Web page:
Scientists tell me my breath nourishes the green world of vegetation, and vegetation nourishes my breath. I know, first-hand, such interdependent interconnection of all things through my breath. I can feel how body conditions mind … mind conditions body … breath conditions both.

23  Letting Go

Breathing out teaches me a central lesson: letting go. I can’t breathe in without breathing out.

24  Ineffable

Breath is invisible. It has no color, no shape. It’s invisible. Breath – like mind, like life – is ineffable.

25  Selflessness

Breathing out, I let my exhalation simply fall away from my body, as if as far as to the horizon. Then I wait. I am as still as a hunter waiting for a deer. I don’t summon it, nor try to will it into existence. My next breath comes, nevertheless. As if of itself. Without fixed identity, lacking any separateness, empty of ownership. In this, it is perfectly open to anything and everything, as limitless as a big clear sky. Selfless.

26  Prayer

Mindful breathing can be a form of prayer.

27  Engaged

Breath can’t be confined to a monastery. It’s actively engaged in the world.

 

Gary GachGary Gach hosts Zen Mindfulness Fellowship weekly in San Francisco, since 2009. He’s author of The Complete Idiot’s Guide to Buddhism and editor of What Book!? ~ Buddha Poems from Beat to Hiphop. His most recent book is PAUSE   BREATHE   SMILE ~ Awakening Mindfulness When Meditation Is Not Enough. This brings mindfulness full-circle, back to its roots as a spiritual as well as secular path for complete awakening. It’s available in both paperback and as an audio book. His work has also appeared in over 150 periodicals and a couple dozen anthologies, including The Christian Science Monitor, Harvard Divinity Bulletin, Huffington Post, In These Times, Language for a New Century, The Nation, The New Yorker, Technicians of the Sacred, and Yoga Journal.  More info : GaryGach.com.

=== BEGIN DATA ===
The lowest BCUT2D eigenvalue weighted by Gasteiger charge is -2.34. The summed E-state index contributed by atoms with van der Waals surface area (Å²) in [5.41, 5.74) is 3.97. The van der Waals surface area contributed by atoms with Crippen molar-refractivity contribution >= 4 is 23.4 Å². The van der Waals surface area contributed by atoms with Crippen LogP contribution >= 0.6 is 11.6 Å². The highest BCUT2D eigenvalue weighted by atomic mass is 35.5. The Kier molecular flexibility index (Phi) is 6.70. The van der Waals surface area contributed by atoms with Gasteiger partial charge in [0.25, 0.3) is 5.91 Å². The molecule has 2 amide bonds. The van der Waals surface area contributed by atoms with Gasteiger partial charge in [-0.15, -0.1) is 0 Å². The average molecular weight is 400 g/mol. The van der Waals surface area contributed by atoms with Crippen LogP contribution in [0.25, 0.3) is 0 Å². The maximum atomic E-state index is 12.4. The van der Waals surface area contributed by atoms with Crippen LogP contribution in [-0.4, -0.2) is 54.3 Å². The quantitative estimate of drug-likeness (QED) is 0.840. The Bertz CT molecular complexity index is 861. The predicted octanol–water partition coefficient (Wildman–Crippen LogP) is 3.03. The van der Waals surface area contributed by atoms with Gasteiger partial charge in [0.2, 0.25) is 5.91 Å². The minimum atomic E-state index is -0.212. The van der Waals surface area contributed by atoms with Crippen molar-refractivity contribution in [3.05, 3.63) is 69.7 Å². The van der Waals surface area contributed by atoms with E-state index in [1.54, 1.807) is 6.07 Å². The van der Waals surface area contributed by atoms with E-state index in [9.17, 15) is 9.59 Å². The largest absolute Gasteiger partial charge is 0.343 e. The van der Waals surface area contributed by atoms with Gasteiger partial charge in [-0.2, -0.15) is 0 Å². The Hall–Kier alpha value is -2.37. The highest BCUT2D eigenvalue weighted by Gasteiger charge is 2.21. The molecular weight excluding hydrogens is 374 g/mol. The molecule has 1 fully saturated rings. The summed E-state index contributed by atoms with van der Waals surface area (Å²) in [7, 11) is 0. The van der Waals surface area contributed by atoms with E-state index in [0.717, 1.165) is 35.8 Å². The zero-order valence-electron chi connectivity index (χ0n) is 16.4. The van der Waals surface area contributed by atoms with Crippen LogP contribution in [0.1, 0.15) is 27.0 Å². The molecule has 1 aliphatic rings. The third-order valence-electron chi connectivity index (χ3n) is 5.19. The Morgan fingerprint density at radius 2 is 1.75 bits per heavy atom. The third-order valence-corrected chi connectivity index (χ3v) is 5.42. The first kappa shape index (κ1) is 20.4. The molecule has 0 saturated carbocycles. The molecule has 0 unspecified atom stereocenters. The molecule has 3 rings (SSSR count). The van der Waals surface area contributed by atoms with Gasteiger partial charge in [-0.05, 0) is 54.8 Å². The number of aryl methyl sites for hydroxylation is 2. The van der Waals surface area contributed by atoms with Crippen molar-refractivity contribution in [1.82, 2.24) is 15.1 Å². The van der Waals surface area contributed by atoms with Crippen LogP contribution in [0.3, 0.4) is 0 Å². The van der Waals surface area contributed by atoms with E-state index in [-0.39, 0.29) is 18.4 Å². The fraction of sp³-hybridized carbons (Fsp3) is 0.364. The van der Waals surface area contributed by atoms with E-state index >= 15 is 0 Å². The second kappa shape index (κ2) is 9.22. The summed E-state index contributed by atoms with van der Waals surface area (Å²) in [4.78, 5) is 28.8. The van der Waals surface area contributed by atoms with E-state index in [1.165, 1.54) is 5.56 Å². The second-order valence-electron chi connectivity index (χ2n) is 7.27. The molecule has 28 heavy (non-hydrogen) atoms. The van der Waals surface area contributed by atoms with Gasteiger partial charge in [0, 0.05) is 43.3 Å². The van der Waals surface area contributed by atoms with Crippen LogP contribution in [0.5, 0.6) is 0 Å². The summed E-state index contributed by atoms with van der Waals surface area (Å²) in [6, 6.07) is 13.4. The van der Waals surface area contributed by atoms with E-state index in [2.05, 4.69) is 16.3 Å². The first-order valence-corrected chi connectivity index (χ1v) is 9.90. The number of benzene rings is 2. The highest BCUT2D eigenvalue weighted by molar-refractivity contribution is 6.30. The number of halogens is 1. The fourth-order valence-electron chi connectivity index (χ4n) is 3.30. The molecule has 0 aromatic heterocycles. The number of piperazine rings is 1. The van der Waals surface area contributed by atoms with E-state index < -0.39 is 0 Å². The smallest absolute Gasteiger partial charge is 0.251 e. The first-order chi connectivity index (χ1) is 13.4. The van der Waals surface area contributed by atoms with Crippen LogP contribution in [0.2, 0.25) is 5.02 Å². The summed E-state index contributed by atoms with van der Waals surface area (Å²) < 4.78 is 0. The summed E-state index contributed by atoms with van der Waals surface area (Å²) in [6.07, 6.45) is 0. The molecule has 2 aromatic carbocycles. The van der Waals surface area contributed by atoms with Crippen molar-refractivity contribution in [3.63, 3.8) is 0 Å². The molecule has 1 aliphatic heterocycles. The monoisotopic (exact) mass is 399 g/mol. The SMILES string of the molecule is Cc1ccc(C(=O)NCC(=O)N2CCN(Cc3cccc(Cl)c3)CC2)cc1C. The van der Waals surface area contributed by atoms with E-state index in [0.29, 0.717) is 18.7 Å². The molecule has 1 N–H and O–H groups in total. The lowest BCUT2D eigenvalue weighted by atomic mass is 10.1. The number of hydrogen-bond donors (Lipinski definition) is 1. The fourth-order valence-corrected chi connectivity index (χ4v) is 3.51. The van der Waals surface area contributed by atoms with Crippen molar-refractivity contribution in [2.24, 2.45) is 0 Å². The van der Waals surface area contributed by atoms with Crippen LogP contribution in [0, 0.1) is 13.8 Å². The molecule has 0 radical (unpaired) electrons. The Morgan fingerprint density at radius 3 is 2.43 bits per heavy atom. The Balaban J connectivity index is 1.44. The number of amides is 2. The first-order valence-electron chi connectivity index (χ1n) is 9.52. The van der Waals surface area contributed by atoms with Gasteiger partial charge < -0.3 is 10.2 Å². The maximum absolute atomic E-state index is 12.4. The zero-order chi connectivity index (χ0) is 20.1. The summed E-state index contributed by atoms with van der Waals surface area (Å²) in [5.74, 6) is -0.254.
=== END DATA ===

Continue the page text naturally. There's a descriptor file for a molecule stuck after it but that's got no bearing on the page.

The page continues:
Pause, Breathe, Smile by Gary Gach

Buy your copy of PAUSE, BREATHE, SMILE at your favorite bookseller!

Sounds True | Amazon | Barnes & Noble | Indiebound

 

Copyright © 2019 by Gary Gach.

 

MINDFULNESS 24/7: 5 Simple Everyday Practices

24/7 Mindfulness, Gary GachMindfulness can be defined as the clear and calm energy of an intelligent alertness, spacious and awakening. The good news is it’s present all the time. It’s inherent in our human inheritance. We need only to remember this. Here are five simple everyday reminders for mindful living to try for yourself.

[You don’t need to take them on all at once. As you learn to incorporate each into your daily life, gradually, any one can be a model for all the others.]

1) BREATHE, YOU ARE ALIVE!—Conscious Breathing

Vietnamese Zen Master Thich Nhat Hanh, the grandfather of modern mindfulness, gives us this brief reminder to remember: “Conscious breathing is my anchor.” This thought stops me in my tracks. With breath now as basis of my awareness, I have returned to the present moment. Even when my mind might wander elsewhere, I can feel my breath in my body is in the present moment, my underwater anchor supporting my awakening mindfulness.